Reaching Tomorrows Manufacturers
I recently read an article in Industry Week about getting kids interested in manufacturing careers (the article can be read here). I serve as an adviser for a local trade school that teaches manufacturing to high school age kids and adults alike. We get together about once or twice a quarter to discuss trends in the industry and how the school can keep that competitive advantage. A number of different representatives from different types of manufacturing companies serve on this council and I think it is great for many reasons.
However, it is my belief that companies should be doing more, as this article suggests. The company I work for, Glover Precision, does a Pinewood Derby Day where we get together with local Cub Scouts to assist in helping with their annual pinewood derby competition. We help the kids develop plans for their pinewood derby cars to make sure that they all have a good race. I, as well as others in our staff, have worked with the Cub Scouts in the past on pinewood derbies and cringe to see a boy never finish a race because their cars' wheels fall off or because of some other faulty design. It is no fun for anyone and creates a bad experience. So we have the boys come to our facility and make suggestions to them and their guardians on what makes a stable and fast car. Every boy that comes has had a great experience in their races.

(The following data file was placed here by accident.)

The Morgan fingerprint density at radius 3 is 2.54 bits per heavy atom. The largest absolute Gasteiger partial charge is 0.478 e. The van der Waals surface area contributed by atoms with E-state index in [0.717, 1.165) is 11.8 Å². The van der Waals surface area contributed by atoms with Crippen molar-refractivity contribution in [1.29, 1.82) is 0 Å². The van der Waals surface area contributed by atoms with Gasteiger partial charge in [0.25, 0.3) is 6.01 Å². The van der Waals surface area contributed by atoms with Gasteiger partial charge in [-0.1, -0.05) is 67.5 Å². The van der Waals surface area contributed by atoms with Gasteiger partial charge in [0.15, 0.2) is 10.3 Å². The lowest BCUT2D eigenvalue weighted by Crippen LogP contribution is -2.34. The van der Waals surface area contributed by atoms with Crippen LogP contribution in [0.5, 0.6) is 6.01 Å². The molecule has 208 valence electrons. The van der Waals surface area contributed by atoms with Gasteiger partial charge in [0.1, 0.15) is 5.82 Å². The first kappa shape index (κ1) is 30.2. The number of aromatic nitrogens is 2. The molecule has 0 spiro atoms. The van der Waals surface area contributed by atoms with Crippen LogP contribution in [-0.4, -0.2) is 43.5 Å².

This is just one example and at times, I feel that we could do more than just one or two events per year for the younger aged youth. The manufacturing industry is facing a major skills gap and few schools are stepping up to the challenge. Why? It is because schools do not know where to begin. This is why it is important and vital to US Manufacturing that companies from all manufacturing types step in and help develop educational and hands-on programs to spark the interest in youngsters again from an early age.
Modern educators focus on the scholastic aspect of the education system. There are few examples where elementary and middle schools focus on manufacturing skills. Manufacturers today must be the ones that teach the real life skills and importance of manufacturing to the local economy and the joys that come with building something from nothing.
I challenge all those who are involved with US Manufacturing to look at their local areas and see what they themselves and their companies can do for US Manufacturing and reach out to the rising generation. When we become involved with something bigger than ourselves is where we really make a difference.